Was thinking about how much joy and lasting friendships the banjo has brought me over the decades and was wondering how you other long time banjologists have done. Thought it would be therapeutic to check in. Seems like every year there's fewer and fewer of us.
1. How many others have been actively playing banjo for 50 years give or take?
2. What's the biggest change(s) you've seen in the banjo world in all those years?
3. Any words of wisdom you would like to offer to younger/newer players?
4. Favorite moments? Memorable events?
Edited by - banjoez on 03/28/2023 21:49:05
I think I started in 1967. The biggest change I've seen is the improvement in the quality of craftsmanship of the many instruments that are now available. Some of those instruments even sound good. Advice? Get a metronome.
I've been playing more than 50 years. As I've spent those years in the UK, things have been very different for me than if I'd been playing in the USA. Biggest change here is in the availability of pro-quality instruments, recorded music and tuition materials. When I started learning, there was only the slimmest (virtually nil) chance of finding a good instrument for sale. Recorded bluegrass could be found only at specialist shops in London, and there was no tuition available anywhere! Sadly, back then the banjo and the music it made was regarded as a joke over here (except among the few who'd seen the light) and anyone playing banjo was definitely regarded as an oddball.
Things are very different today. Several retailers stock excellent banjos, we can download any recorded playing, we have a network of teachers and even a couple of week long summer schools. It's another world.
My advice? Realize just how lucky we are today and take full advantage of the range of tuition available.
It has been 50 years plus for me. Old time and bluegrass, although I hung up my bluegrass banjo picking in the mid 80's I have still taught others to play. The quality of banjos is up and the shear number of players out there today is mind numbingly large compared to back then.
I started in September 1962. Played folk styles for a couple of years and then got heavily into old time picking styles. Moved over to bluegrass in the mid-70's.
The biggest changes in the banjo world that come to mind include there being so many high quality builders, the introduction and widespread use of the melodic style, the widespread availability of instructional materials, the increased popularity of single-string playing especially among progressive players.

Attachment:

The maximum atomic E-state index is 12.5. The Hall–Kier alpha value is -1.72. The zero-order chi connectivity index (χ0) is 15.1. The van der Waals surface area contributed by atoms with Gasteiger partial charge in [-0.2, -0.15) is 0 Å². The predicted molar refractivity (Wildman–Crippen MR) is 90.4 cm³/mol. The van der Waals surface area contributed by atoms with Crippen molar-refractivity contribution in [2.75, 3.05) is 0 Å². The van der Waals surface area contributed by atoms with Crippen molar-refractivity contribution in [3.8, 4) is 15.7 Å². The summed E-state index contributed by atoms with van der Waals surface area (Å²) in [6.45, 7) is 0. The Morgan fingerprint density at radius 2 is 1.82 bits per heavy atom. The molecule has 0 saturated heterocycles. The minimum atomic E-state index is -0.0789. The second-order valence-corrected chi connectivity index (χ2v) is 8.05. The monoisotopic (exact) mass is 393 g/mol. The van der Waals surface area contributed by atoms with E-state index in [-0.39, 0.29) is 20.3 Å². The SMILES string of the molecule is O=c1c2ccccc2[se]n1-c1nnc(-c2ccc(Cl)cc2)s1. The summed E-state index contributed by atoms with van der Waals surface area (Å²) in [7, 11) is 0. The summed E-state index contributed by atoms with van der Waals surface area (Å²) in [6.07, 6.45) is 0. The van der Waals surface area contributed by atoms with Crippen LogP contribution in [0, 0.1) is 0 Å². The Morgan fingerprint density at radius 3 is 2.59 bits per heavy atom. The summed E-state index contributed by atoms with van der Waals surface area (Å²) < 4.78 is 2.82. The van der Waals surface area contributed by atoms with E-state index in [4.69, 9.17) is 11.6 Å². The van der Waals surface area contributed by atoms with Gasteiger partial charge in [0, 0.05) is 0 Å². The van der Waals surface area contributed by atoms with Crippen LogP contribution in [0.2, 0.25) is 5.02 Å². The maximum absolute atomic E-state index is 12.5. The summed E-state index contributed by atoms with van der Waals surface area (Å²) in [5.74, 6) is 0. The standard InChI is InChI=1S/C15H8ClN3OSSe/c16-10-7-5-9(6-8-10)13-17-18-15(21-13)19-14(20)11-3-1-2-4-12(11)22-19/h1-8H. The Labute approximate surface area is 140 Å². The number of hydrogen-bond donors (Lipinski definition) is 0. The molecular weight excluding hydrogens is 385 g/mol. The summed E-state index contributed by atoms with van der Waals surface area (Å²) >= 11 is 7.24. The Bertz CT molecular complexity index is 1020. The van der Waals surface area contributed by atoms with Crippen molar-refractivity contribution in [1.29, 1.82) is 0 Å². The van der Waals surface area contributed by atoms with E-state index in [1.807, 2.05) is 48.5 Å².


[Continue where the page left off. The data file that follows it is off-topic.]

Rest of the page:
Words of wisdom? From a banjo player? Isn't that an oxymoron? (Please accept my apologies if I've insulted the intelligence of either livestock or banjo players. I actually like banjo jokes.)
Nonetheless I offer the following:
When you play with other musicians listen to what's going on around you.
Be aware of tension in your body, especially in your right hand, and loosen up (smiling works for me).
Favorite moment: being told by staff at a nursing home where I performed as a volunteer that wheelchair-bound patients who rarely moved were tapping their hands as I played.
Spot on at 50 years almost to the day.
Started playing in 1973. Would have been 12 years old then. I had absolutely no idea what I was doing and everything that I learned, I picked up off of my best friend who was taking lessons out of the old black Scruggs book.
Back then, the only resource I knew of was that book. That and occasional rare records you would find shoved in a rack somewhere. As far as I knew when I started playing, there was no place to take lessons and no other lesson book.
Since I grew up in New York, I would randomly see people either on the subway or in the various parks, Central and Washington Square carrying a banjo case. For some reason or other I got it into me and approach these people and basically say “ What do you have in that case?” And “Can you teach me something?” I was young and it was the 70’s, so for some reason it was not a problem. Did that enough times that I was able to discern that I liked the Old Time stuff better than Bluegrass playing, and some of those folks turned me on to different music stores and the Folklore Center on W 4th. Some of those random people that I accosted would up being my life long friends.